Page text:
Budget Showdown Democrats' Disgust with Obama

The budget deal, angrily rejected by Nancy Pelosi as it passed Thursday, was the last straw. Patricia Murphy on why some liberals are now pushing for a primary challenge to the president.

As President Obama headed to Chicago Thursday afternoon to kick off the first official fundraiser of his re-election campaign, he left behind a sizable collection of dispirited Democrats.

They were not relishing the chance to vote on a budget-cutting bill that had been forged without their input and that most found repugnant.

The compromise that Obama struck last week with House Speaker John Boehner and Senate Majority Leader Harry Reid to keep the federal government running contained steep cuts to some of the party’s most cherished programs—nutrition for poor women and children, long-stalled transportation projects, funding for community health centers—as well as language barring the District of Columbia from using its own tax dollars to finance abortions.

Rep. Emanuel Cleaver (D-MO), chairman of the Congressional Black Caucus, warned that the $38 billion in promised cutbacks would hurt the most vulnerable Americans. “We don’t have enough time to talk about the ways it violates our values,” he told The Daily Beast.

There is no more visible symbol of Democratic disgruntlement than the woman who was perhaps the president’s closest ally when she wielded the speaker’s gavel. When Nancy Pelosi voted against the budget measure Thursday, she did little to hide her anger with the White House over the fact that Obama, for the first time, had left her out of the negotiations on a major deal. Instead, he chose to work directly with Boehner and Reid to hammer out the compromise that each could take back to their caucuses for approval.

“I have been very disappointed in the administration to the point where I’m embarrassed that I endorsed him,” one senior Democratic lawmaker said. “It’s so bad that some of us are thinking, is there some way we can replace him? How do you get rid of this guy?”

“I feel no ownership of that or responsibility to it, except to say we don’t want to shut down the government,” the minority leader said. “As was pretty evident, House Democrats were not a part of that agreement.”

Pelosi sounded miffed by the enhanced status that Obama granted Boehner and Reid. “They were the ones that had the votes, so they had the strength to negotiate and the president presided over that,” she said. (Eighty-one House Democrats voted for the measure, more than offsetting defections by 59 of Boehner’s Republicans.)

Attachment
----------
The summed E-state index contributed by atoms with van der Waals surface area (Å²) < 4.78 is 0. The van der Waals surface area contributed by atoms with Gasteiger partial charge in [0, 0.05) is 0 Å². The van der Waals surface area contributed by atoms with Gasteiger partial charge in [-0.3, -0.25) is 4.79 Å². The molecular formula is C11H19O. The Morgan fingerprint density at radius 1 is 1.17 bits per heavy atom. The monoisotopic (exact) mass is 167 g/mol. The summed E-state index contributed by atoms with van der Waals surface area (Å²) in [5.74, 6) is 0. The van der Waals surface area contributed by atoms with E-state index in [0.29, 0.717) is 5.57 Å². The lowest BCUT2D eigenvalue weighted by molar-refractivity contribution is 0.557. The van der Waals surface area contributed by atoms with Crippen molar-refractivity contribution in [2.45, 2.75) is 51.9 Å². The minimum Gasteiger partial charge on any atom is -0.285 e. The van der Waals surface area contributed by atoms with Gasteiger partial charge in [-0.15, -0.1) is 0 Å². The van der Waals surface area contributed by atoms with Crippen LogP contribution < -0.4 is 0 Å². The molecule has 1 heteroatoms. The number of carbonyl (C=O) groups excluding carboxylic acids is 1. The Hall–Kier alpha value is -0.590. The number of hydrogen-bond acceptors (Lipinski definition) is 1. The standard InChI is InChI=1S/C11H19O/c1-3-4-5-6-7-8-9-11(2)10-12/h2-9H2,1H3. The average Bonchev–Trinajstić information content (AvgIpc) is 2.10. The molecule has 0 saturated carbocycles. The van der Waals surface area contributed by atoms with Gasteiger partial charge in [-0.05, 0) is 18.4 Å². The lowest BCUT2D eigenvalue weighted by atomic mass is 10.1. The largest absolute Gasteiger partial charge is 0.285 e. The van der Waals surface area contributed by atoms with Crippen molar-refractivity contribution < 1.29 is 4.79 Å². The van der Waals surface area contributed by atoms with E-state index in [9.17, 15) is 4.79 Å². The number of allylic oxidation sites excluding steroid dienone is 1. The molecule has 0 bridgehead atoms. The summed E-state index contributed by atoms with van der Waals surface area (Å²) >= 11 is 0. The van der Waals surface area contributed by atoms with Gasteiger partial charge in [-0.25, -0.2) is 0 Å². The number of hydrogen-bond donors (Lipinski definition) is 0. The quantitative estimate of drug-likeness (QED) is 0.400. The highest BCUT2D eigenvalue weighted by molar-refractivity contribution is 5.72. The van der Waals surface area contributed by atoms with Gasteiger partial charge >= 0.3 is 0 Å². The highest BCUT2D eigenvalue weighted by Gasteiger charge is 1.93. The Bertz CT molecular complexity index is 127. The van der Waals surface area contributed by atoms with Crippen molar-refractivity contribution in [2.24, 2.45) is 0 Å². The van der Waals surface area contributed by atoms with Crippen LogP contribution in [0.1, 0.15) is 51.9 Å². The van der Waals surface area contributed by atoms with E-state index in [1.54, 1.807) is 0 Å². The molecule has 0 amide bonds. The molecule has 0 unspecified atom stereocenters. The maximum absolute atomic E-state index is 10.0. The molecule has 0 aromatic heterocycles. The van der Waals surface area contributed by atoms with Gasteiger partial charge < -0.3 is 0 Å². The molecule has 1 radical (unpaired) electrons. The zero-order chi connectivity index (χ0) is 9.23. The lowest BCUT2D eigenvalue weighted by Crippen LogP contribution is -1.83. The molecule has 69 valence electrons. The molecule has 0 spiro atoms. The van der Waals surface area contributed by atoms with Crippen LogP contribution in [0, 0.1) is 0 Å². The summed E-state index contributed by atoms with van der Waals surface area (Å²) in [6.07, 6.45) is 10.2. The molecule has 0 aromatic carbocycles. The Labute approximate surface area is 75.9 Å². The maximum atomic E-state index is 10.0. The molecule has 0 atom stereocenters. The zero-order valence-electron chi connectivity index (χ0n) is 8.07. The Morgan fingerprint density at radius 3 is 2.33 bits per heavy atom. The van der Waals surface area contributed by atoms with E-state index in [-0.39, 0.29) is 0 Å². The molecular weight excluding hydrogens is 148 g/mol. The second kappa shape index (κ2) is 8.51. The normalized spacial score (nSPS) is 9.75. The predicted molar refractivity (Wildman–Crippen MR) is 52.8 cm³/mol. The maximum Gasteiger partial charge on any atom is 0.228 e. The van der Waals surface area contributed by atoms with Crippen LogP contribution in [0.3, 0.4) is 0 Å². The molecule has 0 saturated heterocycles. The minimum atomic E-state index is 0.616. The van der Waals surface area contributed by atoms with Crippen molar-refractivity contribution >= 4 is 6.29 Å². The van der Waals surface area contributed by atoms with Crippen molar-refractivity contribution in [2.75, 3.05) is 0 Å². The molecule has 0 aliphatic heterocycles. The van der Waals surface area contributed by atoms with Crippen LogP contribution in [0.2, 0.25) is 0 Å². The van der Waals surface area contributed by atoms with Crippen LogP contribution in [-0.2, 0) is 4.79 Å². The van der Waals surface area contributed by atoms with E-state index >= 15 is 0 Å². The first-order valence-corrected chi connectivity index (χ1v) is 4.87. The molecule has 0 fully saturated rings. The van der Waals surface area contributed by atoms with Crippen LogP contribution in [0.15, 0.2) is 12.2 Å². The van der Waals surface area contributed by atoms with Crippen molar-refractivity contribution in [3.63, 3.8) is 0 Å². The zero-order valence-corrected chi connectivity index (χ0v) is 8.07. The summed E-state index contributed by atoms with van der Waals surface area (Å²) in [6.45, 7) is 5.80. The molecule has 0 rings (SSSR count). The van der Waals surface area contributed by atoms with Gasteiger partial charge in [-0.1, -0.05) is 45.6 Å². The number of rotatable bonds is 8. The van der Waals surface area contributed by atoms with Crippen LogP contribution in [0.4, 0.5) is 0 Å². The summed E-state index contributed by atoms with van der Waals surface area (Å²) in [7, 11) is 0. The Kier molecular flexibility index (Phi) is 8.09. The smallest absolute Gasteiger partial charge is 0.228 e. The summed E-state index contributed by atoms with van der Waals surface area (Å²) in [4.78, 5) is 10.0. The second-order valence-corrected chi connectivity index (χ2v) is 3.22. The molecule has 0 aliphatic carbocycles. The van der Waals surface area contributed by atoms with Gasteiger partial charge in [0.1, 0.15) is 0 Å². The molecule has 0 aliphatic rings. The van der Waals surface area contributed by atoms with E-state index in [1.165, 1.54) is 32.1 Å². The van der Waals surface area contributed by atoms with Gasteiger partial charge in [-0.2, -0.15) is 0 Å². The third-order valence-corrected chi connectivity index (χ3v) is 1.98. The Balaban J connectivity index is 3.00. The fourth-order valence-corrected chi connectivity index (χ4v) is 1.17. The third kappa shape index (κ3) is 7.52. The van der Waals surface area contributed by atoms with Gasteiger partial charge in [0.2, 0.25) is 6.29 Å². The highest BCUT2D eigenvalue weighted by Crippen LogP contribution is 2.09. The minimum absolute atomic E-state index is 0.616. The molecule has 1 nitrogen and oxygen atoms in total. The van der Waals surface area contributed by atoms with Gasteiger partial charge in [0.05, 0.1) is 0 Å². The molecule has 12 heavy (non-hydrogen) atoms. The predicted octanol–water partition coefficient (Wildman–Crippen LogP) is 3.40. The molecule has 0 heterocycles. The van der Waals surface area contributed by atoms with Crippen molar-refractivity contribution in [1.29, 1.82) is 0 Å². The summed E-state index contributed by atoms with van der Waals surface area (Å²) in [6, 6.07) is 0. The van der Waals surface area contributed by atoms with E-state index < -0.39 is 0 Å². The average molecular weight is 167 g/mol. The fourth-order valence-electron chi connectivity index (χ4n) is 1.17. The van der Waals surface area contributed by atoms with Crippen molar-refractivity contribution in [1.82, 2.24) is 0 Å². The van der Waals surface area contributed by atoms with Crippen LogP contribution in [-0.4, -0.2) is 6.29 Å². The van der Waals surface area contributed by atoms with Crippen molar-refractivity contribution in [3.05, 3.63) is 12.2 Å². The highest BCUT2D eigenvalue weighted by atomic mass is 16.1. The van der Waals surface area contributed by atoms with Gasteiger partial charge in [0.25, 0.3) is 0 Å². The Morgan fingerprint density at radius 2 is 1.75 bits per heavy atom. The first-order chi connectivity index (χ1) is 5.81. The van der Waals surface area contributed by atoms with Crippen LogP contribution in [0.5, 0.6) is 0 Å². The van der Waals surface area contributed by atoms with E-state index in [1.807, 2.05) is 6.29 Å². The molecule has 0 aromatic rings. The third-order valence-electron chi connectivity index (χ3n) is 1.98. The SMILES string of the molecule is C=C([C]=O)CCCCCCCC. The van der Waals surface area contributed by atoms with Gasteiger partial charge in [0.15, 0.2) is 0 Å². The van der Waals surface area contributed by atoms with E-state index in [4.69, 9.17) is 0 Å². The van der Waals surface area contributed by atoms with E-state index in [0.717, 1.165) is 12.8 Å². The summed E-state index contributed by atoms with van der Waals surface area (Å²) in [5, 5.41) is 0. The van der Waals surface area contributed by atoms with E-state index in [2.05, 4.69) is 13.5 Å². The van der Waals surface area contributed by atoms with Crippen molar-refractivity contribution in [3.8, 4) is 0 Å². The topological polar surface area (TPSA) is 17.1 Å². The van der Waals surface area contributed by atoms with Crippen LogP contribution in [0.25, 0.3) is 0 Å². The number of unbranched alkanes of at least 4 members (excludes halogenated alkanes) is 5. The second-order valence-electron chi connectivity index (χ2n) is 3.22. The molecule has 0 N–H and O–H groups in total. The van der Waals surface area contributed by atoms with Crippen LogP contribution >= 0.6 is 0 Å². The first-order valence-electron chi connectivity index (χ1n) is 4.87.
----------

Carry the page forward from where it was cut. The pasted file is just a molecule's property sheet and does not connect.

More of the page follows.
For many Democrats, the budget bill was only the latest in a string of disappointments served up from the White House since 2009, when Obama swept into office on a tide of goodwill and a platform of base-pleasing promises they say he hasn’t lived up to. On the list are his pledges to close the prison at Guantanamo Bay, pass comprehensive immigration reform, and end the Bush tax cuts for the wealthiest Americans.

In 2008, for example, Obama promised Latino groups that he would pass comprehensive reform within a year of taking office. But he made no serious push to do so when the Democrats controlled the House and Senate. Latinos are further incensed over the fact that his administration is deporting a record number of illegal immigrants, more than under George W. Bush.

In protest, Illinois Rep. Luis Gutierrez launched a cross-country tour, complete with a stop in Chicago on Saturday, to urge the administration to make its enforcement more compassionate. “I have made no secret of the fact that I think the president can do more to keep families together and that the focus of changes this year needs to be administrative and procedural because legislation is very unlikely,” Gutierrez said Thursday.

Some legislative grumbling is inevitable when a party returns to power after eight years. But a number of Democrats are past protesting the president, discussing among themselves ways to recruit a primary challenger in 2012.

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“I have been very disappointed in the administration to the point where I’m embarrassed that I endorsed him,” one senior Democratic lawmaker said. “It’s so bad that some of us are thinking, is there some way we can replace him? How do you get rid of this guy?” The member, who would discuss the strategy only on the condition of anonymity, called the discontent with Obama among the caucus “widespread,” adding: “Nobody is saying [they want him out] publicly, but a lot of people wish it could be so. Never say never.”

A serious challenge still seems unlikely. One Democrat who has repeatedly criticized Obama but won’t oppose him next year is Dennis Kucinich, the liberal Democrat from Ohio who ran for president in 2008 and reiterated Thursday that he won’t be making another run in 2012.

Kucinich said he disagrees strongly with Obama’s policies on Iraq, Afghanistan, civil liberties, and the budget, but added that even Obama could not live up to the expectations House Democrats had for him when he came into office. Instead, he made clear that the president may no longer be able to take his Hill allies for granted.

“Congressional Democrats are going to have to reassert themselves,” Kucinich said. “Instead of waiting for direction from the White House, we’re going to have to give direction to the White House.”

Patricia Murphy is a writer in Washington, D.C., where she covers Congress and politics.